The European Central Bank is in "panic" over the eurozone crisis and acting outside its mandate with its new bond-buying plans, the bank's former chief economist said in comments published Saturday.
"The break came in 2010. Until then everything went well," Juergen Stark, the German who resigned from the ECB in late 2011 after criticising its earlier round of buying up of sovereign debt, told Austrian daily Die Presse in an interview.
"Then the ECB began to take on a new role, to fall into panic. It gave in to outside pressure ... pressure from outside Europe."
Stark said the ECB's new plan to buy up unlimited amounts of eurozone states' bonds, announced on September 6, on the secondary market to bring down their borrowing rates was misguided.
"Together with other central banks, the ECB is flooding the market, posing the question not only about how the ECB will get its money back, but also how the excess liquidity created can be absorbed globally," Stark said.
"It can't be solved by pressing a button. If the global economy stabilises, the potential for inflation has grown enormously."
He added that "panic" about the eurozone breaking up was "nonsense" but that the only way to end the crisis was for member states to bring down their debts and implement structural reforms to boost economic growth.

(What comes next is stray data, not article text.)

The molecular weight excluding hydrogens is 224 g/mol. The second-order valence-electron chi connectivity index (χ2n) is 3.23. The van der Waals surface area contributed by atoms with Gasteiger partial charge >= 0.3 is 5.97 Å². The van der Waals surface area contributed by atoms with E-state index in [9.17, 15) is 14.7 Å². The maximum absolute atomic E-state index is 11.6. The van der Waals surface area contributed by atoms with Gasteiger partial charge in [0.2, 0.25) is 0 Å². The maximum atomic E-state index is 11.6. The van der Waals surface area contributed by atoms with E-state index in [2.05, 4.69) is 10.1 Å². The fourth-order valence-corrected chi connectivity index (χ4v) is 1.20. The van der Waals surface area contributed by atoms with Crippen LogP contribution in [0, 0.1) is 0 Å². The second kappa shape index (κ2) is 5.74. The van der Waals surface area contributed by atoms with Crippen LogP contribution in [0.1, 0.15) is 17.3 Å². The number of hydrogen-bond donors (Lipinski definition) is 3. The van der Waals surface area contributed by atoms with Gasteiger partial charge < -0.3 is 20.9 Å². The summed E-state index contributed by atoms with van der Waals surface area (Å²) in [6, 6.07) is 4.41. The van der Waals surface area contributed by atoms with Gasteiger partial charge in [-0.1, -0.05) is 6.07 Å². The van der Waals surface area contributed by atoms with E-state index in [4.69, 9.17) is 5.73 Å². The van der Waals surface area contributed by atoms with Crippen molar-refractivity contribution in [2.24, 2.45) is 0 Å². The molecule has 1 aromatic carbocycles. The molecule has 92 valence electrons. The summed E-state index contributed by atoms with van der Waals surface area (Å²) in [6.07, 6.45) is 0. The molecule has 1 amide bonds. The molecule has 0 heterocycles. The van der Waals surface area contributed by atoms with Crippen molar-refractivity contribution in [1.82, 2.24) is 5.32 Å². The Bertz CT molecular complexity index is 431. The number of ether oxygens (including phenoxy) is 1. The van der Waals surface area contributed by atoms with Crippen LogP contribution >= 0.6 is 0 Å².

"Governments have recognised that returning to budgetary discipline is indispensable. Markets focus much more on whether states will be able to service their debts in five years' time," he said.
Stark quit in late 2011, following in the footsteps of former Bundesbank head Axel Weber, who stepped down earlier in the year from Germany's central bank because of unease about the ECB's policies.
Weber's successor Jens Weidmann was the only member of the ECB's policy-setting governing council to vote against the bank's new programme earlier this month.
"Weidmann's arguments ... should not be made light of," Stark told Die Presse. "The way in which his position has been publicly commented upon by the ECB leadership has crossed the line of fairness."